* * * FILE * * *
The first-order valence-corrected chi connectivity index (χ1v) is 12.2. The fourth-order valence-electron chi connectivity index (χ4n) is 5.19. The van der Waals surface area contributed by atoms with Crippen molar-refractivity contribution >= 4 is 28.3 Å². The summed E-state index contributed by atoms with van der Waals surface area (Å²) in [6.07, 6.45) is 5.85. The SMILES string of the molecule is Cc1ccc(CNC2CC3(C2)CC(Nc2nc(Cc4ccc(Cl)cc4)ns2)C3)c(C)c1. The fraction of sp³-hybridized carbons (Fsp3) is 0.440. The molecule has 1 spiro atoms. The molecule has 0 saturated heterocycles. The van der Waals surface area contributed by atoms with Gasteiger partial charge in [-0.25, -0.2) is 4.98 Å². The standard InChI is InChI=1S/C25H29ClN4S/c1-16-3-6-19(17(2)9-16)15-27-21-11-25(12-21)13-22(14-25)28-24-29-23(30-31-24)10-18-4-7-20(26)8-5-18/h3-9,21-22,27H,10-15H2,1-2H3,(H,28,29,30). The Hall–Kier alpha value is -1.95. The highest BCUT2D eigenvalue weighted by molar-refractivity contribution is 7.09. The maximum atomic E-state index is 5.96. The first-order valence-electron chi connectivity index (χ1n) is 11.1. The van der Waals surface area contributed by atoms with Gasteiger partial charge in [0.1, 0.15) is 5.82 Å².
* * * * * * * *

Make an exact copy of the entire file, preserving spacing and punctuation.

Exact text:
The first-order valence-corrected chi connectivity index (χ1v) is 12.2. The fourth-order valence-electron chi connectivity index (χ4n) is 5.19. The van der Waals surface area contributed by atoms with Crippen molar-refractivity contribution >= 4 is 28.3 Å². The summed E-state index contributed by atoms with van der Waals surface area (Å²) in [6.07, 6.45) is 5.85. The SMILES string of the molecule is Cc1ccc(CNC2CC3(C2)CC(Nc2nc(Cc4ccc(Cl)cc4)ns2)C3)c(C)c1. The fraction of sp³-hybridized carbons (Fsp3) is 0.440. The molecule has 1 spiro atoms. The molecule has 0 saturated heterocycles. The van der Waals surface area contributed by atoms with Gasteiger partial charge in [-0.25, -0.2) is 4.98 Å². The standard InChI is InChI=1S/C25H29ClN4S/c1-16-3-6-19(17(2)9-16)15-27-21-11-25(12-21)13-22(14-25)28-24-29-23(30-31-24)10-18-4-7-20(26)8-5-18/h3-9,21-22,27H,10-15H2,1-2H3,(H,28,29,30). The Hall–Kier alpha value is -1.95. The highest BCUT2D eigenvalue weighted by molar-refractivity contribution is 7.09. The maximum atomic E-state index is 5.96. The first-order valence-electron chi connectivity index (χ1n) is 11.1. The van der Waals surface area contributed by atoms with Gasteiger partial charge in [0.1, 0.15) is 5.82 Å².